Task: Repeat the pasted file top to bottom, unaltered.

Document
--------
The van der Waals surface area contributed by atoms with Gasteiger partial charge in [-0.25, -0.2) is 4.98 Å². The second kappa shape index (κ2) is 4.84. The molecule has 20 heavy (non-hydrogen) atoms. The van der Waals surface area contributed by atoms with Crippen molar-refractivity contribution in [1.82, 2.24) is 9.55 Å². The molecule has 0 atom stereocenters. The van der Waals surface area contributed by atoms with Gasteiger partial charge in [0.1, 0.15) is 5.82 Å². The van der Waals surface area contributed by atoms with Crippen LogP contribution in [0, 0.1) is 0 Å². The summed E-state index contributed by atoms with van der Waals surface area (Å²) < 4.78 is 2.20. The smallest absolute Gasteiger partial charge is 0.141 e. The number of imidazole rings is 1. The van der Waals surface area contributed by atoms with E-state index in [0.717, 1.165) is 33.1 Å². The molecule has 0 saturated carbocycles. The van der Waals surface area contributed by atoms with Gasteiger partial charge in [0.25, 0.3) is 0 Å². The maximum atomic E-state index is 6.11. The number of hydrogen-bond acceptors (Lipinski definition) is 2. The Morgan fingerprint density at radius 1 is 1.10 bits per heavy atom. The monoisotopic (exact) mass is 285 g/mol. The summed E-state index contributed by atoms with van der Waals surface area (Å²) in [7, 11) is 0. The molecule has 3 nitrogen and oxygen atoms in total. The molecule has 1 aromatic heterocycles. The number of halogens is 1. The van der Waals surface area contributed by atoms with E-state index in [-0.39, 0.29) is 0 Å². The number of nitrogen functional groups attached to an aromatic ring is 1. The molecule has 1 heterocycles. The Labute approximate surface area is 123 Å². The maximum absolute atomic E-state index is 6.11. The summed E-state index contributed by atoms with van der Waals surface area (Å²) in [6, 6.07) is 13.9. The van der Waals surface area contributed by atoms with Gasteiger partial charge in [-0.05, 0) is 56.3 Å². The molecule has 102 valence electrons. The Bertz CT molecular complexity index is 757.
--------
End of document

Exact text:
The van der Waals surface area contributed by atoms with Gasteiger partial charge in [-0.25, -0.2) is 4.98 Å². The second kappa shape index (κ2) is 4.84. The molecule has 20 heavy (non-hydrogen) atoms. The van der Waals surface area contributed by atoms with Crippen molar-refractivity contribution in [1.82, 2.24) is 9.55 Å². The molecule has 0 atom stereocenters. The van der Waals surface area contributed by atoms with Gasteiger partial charge in [0.1, 0.15) is 5.82 Å². The van der Waals surface area contributed by atoms with Crippen LogP contribution in [0, 0.1) is 0 Å². The summed E-state index contributed by atoms with van der Waals surface area (Å²) < 4.78 is 2.20. The smallest absolute Gasteiger partial charge is 0.141 e. The number of imidazole rings is 1. The van der Waals surface area contributed by atoms with E-state index in [0.717, 1.165) is 33.1 Å². The molecule has 0 saturated carbocycles. The van der Waals surface area contributed by atoms with Gasteiger partial charge in [0.25, 0.3) is 0 Å². The maximum atomic E-state index is 6.11. The number of hydrogen-bond acceptors (Lipinski definition) is 2. The Morgan fingerprint density at radius 1 is 1.10 bits per heavy atom. The monoisotopic (exact) mass is 285 g/mol. The summed E-state index contributed by atoms with van der Waals surface area (Å²) in [7, 11) is 0. The molecule has 3 nitrogen and oxygen atoms in total. The molecule has 1 aromatic heterocycles. The number of halogens is 1. The van der Waals surface area contributed by atoms with E-state index in [-0.39, 0.29) is 0 Å². The number of nitrogen functional groups attached to an aromatic ring is 1. The molecule has 1 heterocycles. The Labute approximate surface area is 123 Å². The maximum absolute atomic E-state index is 6.11. The summed E-state index contributed by atoms with van der Waals surface area (Å²) in [6, 6.07) is 13.9. The van der Waals surface area contributed by atoms with Gasteiger partial charge in [-0.05, 0) is 56.3 Å². The molecule has 102 valence electrons. The Bertz CT molecular complexity index is 757.